Fri | Sep 21, 2018

New CCJ president to be sworn in today

Published:Thursday | September 1, 2011 | 11:34 AM

BASSETERRE, St Kitts, CMC – At least one head of state and three Caribbean Community (CARICOM) prime ministers will attend the inauguration of Sir Dennis Byron as the new President of the Trinidad and Tobago-based Caribbean Court of Justice (CCJ) on Thursday.



Dominica’s President Dr. Nicholas Liverpool as well as the Prime Minister of Belize Dean Barrow, the Antigua and Barbuda’s Prime Minister, Baldwin Spencer, and the host Prime Minister Dr. Denzil Douglas, who is also the CARICOM Chairman, will attend the swearing-in ceremony.



An official statement here said that Sir Dennis, who replaces Trinidadian Michael De La Bastide, as head of the CCJ will be sworn in during a ceremony at Government House in the presence of Chief Justices of the Organisation of Eastern Caribbean States (OECS), Jamaica, The Bahamas, Belize, Trinidad and Tobago and Barbados.



The event will also be witnessed by the Chancellor of the Judiciary in Guyana, Attorneys General from several Caribbean countries as well as judges barristers and family members.



The CCJ was established in 2001 as a replacement of the London-based {rivy Council as the region’s final court.



However, while most of the CARICOM countries have signed on to the original jurisdiction of the CCJ that also acts as an international tribunal interpreting the Revised Treaty of Chaguaramas that governs the regional integration grouping, only Barbados, Guyana and Belize are signatories to the appellate jurisdiction.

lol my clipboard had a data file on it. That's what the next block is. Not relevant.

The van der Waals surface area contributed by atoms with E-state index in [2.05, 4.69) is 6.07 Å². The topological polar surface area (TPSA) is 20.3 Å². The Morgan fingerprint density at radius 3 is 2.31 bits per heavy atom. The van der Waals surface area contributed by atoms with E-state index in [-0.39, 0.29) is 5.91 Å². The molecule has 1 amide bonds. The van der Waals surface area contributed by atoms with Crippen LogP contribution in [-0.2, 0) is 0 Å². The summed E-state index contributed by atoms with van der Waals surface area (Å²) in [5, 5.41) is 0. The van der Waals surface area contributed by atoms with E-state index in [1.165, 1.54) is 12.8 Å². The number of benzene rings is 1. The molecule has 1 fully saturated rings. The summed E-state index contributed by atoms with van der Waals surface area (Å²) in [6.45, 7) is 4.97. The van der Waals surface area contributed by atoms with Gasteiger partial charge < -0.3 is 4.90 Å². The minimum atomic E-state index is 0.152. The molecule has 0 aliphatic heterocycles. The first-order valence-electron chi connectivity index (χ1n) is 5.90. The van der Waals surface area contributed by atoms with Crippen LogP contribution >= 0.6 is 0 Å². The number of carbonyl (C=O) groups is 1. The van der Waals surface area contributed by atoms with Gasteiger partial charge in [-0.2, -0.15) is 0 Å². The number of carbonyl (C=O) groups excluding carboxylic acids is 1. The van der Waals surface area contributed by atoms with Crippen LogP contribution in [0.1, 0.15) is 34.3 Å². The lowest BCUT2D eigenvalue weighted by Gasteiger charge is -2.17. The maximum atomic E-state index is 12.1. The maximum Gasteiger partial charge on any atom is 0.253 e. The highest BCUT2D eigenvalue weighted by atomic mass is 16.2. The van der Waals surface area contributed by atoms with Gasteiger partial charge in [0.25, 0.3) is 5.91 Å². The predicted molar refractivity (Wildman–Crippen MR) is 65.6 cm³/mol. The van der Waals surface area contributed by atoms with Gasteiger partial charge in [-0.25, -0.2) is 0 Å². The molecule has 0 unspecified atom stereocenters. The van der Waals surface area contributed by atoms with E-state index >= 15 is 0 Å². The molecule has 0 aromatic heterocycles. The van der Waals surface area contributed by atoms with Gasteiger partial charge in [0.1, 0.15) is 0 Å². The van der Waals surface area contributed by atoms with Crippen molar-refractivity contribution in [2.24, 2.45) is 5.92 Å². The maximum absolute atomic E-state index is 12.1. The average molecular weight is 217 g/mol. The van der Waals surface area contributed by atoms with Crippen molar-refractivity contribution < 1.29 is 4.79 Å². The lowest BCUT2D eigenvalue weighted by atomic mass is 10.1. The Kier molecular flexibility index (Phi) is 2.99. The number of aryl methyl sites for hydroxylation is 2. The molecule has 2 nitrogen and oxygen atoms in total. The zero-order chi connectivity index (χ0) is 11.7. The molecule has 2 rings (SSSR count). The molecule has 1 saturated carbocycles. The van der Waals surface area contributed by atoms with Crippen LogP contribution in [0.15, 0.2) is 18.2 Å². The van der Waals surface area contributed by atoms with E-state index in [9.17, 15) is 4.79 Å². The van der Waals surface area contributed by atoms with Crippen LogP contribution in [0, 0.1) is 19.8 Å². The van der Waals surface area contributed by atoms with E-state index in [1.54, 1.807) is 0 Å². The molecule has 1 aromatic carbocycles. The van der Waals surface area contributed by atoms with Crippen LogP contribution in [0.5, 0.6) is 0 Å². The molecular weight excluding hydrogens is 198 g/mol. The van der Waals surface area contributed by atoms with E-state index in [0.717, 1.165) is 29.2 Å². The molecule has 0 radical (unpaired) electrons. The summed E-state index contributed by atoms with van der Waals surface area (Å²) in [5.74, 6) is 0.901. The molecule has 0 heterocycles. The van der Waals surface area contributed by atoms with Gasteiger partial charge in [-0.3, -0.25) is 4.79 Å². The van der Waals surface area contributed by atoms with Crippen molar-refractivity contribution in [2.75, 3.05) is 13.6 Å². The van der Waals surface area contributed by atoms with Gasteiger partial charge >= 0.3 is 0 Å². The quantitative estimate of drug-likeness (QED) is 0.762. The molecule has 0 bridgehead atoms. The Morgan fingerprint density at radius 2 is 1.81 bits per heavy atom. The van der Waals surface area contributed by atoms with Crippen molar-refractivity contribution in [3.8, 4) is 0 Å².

During Thursday’s ceremony addresses will be delivered by Justice De La Bastide, as well as from Prime Minister Douglas.



Sir Dennis, 68, is expected to address the more than 500 guests at the ceremony which will also be televised.



Kittian- born, Sir Dennis has had a brilliant legal career serving as a member of the Privy Council, Chief Justice of the Eastern Caribbean Supreme Court as well as President of the Commonwealth Judicial Education Institute (CJEI). He was also president of the International Criminal Tribunal for Rwanda (ICTR).



He has written many articles and publications and also holds the first Yogis and Keddy Chair in Human Rights Law at Dalhousie University Nova Scotia, Canada.